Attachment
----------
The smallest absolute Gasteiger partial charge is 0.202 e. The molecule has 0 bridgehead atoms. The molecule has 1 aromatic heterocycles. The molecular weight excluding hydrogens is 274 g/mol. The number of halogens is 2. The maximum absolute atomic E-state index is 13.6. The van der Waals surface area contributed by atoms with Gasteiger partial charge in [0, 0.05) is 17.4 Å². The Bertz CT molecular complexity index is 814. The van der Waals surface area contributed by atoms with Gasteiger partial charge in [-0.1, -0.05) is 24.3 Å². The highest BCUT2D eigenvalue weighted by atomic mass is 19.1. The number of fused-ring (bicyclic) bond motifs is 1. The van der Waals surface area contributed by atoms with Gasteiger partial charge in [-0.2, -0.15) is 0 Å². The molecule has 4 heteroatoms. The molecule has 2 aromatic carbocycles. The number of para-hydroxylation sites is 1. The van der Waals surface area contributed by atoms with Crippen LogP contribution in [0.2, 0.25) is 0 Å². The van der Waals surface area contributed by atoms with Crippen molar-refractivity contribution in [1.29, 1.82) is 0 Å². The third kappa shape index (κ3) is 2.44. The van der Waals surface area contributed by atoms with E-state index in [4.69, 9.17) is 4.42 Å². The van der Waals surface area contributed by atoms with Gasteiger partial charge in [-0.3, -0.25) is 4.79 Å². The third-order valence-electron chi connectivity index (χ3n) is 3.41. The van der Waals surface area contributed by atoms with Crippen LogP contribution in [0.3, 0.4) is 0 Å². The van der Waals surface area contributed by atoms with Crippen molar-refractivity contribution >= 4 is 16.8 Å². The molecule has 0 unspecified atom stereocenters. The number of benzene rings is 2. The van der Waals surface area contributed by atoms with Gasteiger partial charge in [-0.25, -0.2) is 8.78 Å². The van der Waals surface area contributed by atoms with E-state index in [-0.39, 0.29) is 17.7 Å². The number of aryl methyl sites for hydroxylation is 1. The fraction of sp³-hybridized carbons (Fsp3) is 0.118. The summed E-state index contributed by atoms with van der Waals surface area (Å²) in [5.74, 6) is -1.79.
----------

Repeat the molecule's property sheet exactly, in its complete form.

The smallest absolute Gasteiger partial charge is 0.202 e. The molecule has 0 bridgehead atoms. The molecule has 1 aromatic heterocycles. The molecular weight excluding hydrogens is 274 g/mol. The number of halogens is 2. The maximum absolute atomic E-state index is 13.6. The van der Waals surface area contributed by atoms with Gasteiger partial charge in [0, 0.05) is 17.4 Å². The Bertz CT molecular complexity index is 814. The van der Waals surface area contributed by atoms with Gasteiger partial charge in [-0.1, -0.05) is 24.3 Å². The highest BCUT2D eigenvalue weighted by atomic mass is 19.1. The number of fused-ring (bicyclic) bond motifs is 1. The van der Waals surface area contributed by atoms with Gasteiger partial charge in [-0.2, -0.15) is 0 Å². The molecule has 4 heteroatoms. The molecule has 2 aromatic carbocycles. The number of para-hydroxylation sites is 1. The van der Waals surface area contributed by atoms with Crippen LogP contribution in [0.2, 0.25) is 0 Å². The van der Waals surface area contributed by atoms with Crippen molar-refractivity contribution in [1.29, 1.82) is 0 Å². The third kappa shape index (κ3) is 2.44. The van der Waals surface area contributed by atoms with E-state index in [4.69, 9.17) is 4.42 Å². The van der Waals surface area contributed by atoms with Gasteiger partial charge in [-0.3, -0.25) is 4.79 Å². The third-order valence-electron chi connectivity index (χ3n) is 3.41. The van der Waals surface area contributed by atoms with Crippen LogP contribution in [0.3, 0.4) is 0 Å². The van der Waals surface area contributed by atoms with Crippen molar-refractivity contribution >= 4 is 16.8 Å². The molecule has 0 unspecified atom stereocenters. The number of benzene rings is 2. The van der Waals surface area contributed by atoms with Gasteiger partial charge in [-0.25, -0.2) is 8.78 Å². The van der Waals surface area contributed by atoms with E-state index in [-0.39, 0.29) is 17.7 Å². The number of aryl methyl sites for hydroxylation is 1. The fraction of sp³-hybridized carbons (Fsp3) is 0.118. The summed E-state index contributed by atoms with van der Waals surface area (Å²) in [5.74, 6) is -1.79.